One of the most misunderstood aspects of the real estate process is who foots the bill for the agents facilitating the sale. Real estate sellers and buyers often aren’t sure exactly who is responsible for paying the sales commission. Real estate agent commission splits seem complicated, but most transactions follow some common trends. Here is everything you need to know about how real estate commission works — and most importantly, who pays it.
How Do Real Estate Commissions Work?
In order to practice real estate, agents must work under a licensed real estate broker. Any commission an agent earns must first go to their broker. The broker will then pay the agent the commission they’re due according to their agreed commission split. Commission divisions can vary greatly, depending on how experienced the agent is, the volume of sales they achieve, and what they negotiated with their broker. For example, new agents can have commission splits as low as 30/70. In contrast, top-producing agents can receive 100% of their commission and simply pay their broker a desk fee.
Who Pays the Listing Agent Commission?
When a homeowner hires a real estate agent, they typically enter into a listing agreement that gives the agent’s broker exclusive right to market their home. In return for facilitating the sale of their home, the homeowner agrees to pay the broker a commission. Sales commission is usually calculated as a percentage of the sales price. Anywhere from 4-6% of the sales price is standard. If an agent also represents the buyer in the transaction, the commission is shared between the buyer’s agents and the listing broker.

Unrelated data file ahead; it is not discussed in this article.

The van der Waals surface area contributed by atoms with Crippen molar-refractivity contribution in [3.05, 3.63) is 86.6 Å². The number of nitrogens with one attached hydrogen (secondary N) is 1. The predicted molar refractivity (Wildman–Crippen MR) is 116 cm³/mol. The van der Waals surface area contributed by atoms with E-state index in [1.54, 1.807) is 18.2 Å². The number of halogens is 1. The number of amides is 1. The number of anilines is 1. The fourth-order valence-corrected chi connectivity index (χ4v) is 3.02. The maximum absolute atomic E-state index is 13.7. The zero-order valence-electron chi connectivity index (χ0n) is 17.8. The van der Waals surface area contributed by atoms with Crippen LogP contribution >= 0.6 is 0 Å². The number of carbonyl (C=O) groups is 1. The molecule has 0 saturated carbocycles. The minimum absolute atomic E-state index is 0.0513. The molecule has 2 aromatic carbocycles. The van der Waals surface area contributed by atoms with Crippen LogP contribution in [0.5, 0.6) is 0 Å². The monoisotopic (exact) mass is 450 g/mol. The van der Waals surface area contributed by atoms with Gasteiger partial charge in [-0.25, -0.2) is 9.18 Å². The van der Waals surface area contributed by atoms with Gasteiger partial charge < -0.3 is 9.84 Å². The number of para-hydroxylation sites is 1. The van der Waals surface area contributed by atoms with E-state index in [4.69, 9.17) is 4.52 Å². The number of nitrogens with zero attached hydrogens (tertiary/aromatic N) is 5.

Who Pays the Buyer’s Agent Commission?
Some buyer’s agents require a buyer’s broker arrangement that stipulates the named brokerage, and agent are exclusively representing the buyer. The seller typically pays the sales commission for both the listing agent and the buyer’s agent. When deciding on their desired list price, the seller often takes into consideration the total commission cost. Therefore, it can be argued that technically the buyer pays the sales commission, as the expense is included in the sales price.
Can You Negotiate Real Estate Commission?
Put simply, yes — all real estate agent commission is negotiable, although this doesn’t mean that each agent will be willing to negotiate. Top agents typically charge a higher commission and are less likely to give a discount. In contrast, less experienced agents may be more willing to cut their commission. Like most things in life, real estate agents cannot be judged on their commission rate alone. It’s essential to sit down with your agent and discuss their brokerage fees and what their listing service includes.
If you want to avoid traditional brokerage fees, there are other options to consider, such as “discount” brokerages. Discount brokerages offer a reduced commission price in exchange for a limited listing service. Another way to avoid paying real estate commission is to sell your home for cash to an investor or iBuyer company. Selling to a real estate investor or iBuyer can help you avoid traditional brokerage fees and closing costs; however, you may also have to sell your home for a reduced sales price. It’s essential to research your options thoroughly to ensure you make the best decision.